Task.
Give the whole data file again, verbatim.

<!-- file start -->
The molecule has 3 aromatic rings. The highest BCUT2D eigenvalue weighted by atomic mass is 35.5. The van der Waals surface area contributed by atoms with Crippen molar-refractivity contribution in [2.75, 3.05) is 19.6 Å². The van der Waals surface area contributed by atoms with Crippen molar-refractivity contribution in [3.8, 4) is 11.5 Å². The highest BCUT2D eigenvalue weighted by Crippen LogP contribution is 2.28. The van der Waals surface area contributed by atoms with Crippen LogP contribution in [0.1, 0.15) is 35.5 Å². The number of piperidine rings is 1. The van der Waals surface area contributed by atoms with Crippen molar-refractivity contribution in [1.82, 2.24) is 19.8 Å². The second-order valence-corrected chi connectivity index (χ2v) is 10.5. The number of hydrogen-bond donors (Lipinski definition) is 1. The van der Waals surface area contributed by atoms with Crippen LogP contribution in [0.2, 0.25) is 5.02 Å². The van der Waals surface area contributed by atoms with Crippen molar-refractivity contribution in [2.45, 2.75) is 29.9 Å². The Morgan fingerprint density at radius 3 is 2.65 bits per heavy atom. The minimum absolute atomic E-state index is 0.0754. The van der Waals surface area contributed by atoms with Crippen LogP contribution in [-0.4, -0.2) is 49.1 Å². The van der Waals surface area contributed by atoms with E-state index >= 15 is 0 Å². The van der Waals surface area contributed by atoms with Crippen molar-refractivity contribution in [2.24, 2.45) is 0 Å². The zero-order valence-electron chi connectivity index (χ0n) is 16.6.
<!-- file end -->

The molecule has 3 aromatic rings. The highest BCUT2D eigenvalue weighted by atomic mass is 35.5. The van der Waals surface area contributed by atoms with Crippen molar-refractivity contribution in [2.75, 3.05) is 19.6 Å². The van der Waals surface area contributed by atoms with Crippen molar-refractivity contribution in [3.8, 4) is 11.5 Å². The highest BCUT2D eigenvalue weighted by Crippen LogP contribution is 2.28. The van der Waals surface area contributed by atoms with Crippen LogP contribution in [0.1, 0.15) is 35.5 Å². The number of piperidine rings is 1. The van der Waals surface area contributed by atoms with Crippen molar-refractivity contribution in [1.82, 2.24) is 19.8 Å². The second-order valence-corrected chi connectivity index (χ2v) is 10.5. The number of hydrogen-bond donors (Lipinski definition) is 1. The van der Waals surface area contributed by atoms with Crippen LogP contribution in [0.2, 0.25) is 5.02 Å². The van der Waals surface area contributed by atoms with Crippen molar-refractivity contribution in [2.45, 2.75) is 29.9 Å². The Morgan fingerprint density at radius 3 is 2.65 bits per heavy atom. The minimum absolute atomic E-state index is 0.0754. The van der Waals surface area contributed by atoms with Crippen LogP contribution in [-0.4, -0.2) is 49.1 Å². The van der Waals surface area contributed by atoms with E-state index >= 15 is 0 Å². The van der Waals surface area contributed by atoms with Crippen molar-refractivity contribution in [2.24, 2.45) is 0 Å². The zero-order valence-electron chi connectivity index (χ0n) is 16.6.